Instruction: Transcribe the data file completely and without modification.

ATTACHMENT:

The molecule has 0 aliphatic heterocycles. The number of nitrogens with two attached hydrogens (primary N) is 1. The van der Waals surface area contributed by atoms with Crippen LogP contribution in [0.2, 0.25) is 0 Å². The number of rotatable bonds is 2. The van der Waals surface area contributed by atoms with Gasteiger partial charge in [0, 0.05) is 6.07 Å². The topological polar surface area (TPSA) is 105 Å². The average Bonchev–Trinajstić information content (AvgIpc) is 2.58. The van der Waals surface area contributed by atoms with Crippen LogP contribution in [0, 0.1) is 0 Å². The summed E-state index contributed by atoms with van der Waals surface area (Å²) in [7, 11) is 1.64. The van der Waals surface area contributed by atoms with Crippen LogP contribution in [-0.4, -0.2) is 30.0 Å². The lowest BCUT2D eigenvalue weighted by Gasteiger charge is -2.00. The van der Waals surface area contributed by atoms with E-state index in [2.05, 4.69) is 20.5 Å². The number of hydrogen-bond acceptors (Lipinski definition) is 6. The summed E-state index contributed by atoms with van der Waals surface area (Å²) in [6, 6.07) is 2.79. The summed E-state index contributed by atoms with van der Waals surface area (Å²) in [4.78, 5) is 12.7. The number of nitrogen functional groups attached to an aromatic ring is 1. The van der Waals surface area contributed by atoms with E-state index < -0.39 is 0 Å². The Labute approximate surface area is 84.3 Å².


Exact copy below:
The molecule has 0 aliphatic heterocycles. The number of nitrogens with two attached hydrogens (primary N) is 1. The van der Waals surface area contributed by atoms with Crippen LogP contribution in [0.2, 0.25) is 0 Å². The number of rotatable bonds is 2. The van der Waals surface area contributed by atoms with Gasteiger partial charge in [0, 0.05) is 6.07 Å². The topological polar surface area (TPSA) is 105 Å². The average Bonchev–Trinajstić information content (AvgIpc) is 2.58. The van der Waals surface area contributed by atoms with Crippen LogP contribution in [0, 0.1) is 0 Å². The summed E-state index contributed by atoms with van der Waals surface area (Å²) in [7, 11) is 1.64. The van der Waals surface area contributed by atoms with Crippen LogP contribution in [-0.4, -0.2) is 30.0 Å². The lowest BCUT2D eigenvalue weighted by Gasteiger charge is -2.00. The van der Waals surface area contributed by atoms with E-state index in [2.05, 4.69) is 20.5 Å². The number of hydrogen-bond acceptors (Lipinski definition) is 6. The summed E-state index contributed by atoms with van der Waals surface area (Å²) in [6, 6.07) is 2.79. The summed E-state index contributed by atoms with van der Waals surface area (Å²) in [4.78, 5) is 12.7. The number of nitrogen functional groups attached to an aromatic ring is 1. The van der Waals surface area contributed by atoms with E-state index < -0.39 is 0 Å². The Labute approximate surface area is 84.3 Å².